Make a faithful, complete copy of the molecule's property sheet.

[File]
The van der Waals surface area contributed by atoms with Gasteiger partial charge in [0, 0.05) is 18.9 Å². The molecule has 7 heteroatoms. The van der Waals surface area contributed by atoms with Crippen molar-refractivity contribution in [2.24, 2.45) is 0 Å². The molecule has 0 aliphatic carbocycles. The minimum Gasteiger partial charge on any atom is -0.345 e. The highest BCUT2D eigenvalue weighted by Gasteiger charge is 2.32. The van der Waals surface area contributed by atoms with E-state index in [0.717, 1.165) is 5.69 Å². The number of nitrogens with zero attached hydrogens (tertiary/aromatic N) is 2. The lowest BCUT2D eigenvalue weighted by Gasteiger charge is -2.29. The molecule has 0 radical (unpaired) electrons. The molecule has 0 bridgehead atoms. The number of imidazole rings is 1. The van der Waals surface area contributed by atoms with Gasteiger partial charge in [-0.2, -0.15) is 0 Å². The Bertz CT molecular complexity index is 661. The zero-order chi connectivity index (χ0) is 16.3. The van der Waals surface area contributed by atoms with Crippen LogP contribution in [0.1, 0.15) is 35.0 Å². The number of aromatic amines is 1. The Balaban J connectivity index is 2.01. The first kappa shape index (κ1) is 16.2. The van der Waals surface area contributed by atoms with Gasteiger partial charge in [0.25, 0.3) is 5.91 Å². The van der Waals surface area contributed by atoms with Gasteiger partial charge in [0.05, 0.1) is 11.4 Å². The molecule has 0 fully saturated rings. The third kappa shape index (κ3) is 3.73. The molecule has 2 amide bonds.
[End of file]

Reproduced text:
The van der Waals surface area contributed by atoms with Gasteiger partial charge in [0, 0.05) is 18.9 Å². The molecule has 7 heteroatoms. The van der Waals surface area contributed by atoms with Crippen molar-refractivity contribution in [2.24, 2.45) is 0 Å². The molecule has 0 aliphatic carbocycles. The minimum Gasteiger partial charge on any atom is -0.345 e. The highest BCUT2D eigenvalue weighted by Gasteiger charge is 2.32. The van der Waals surface area contributed by atoms with E-state index in [0.717, 1.165) is 5.69 Å². The number of nitrogens with zero attached hydrogens (tertiary/aromatic N) is 2. The lowest BCUT2D eigenvalue weighted by Gasteiger charge is -2.29. The molecule has 0 radical (unpaired) electrons. The molecule has 0 bridgehead atoms. The number of imidazole rings is 1. The van der Waals surface area contributed by atoms with Gasteiger partial charge in [-0.2, -0.15) is 0 Å². The Bertz CT molecular complexity index is 661. The zero-order chi connectivity index (χ0) is 16.3. The van der Waals surface area contributed by atoms with Crippen LogP contribution in [0.1, 0.15) is 35.0 Å². The number of aromatic amines is 1. The Balaban J connectivity index is 2.01. The first kappa shape index (κ1) is 16.2. The van der Waals surface area contributed by atoms with Gasteiger partial charge in [0.25, 0.3) is 5.91 Å². The van der Waals surface area contributed by atoms with Gasteiger partial charge in [0.05, 0.1) is 11.4 Å². The molecule has 0 fully saturated rings. The third kappa shape index (κ3) is 3.73. The molecule has 2 amide bonds.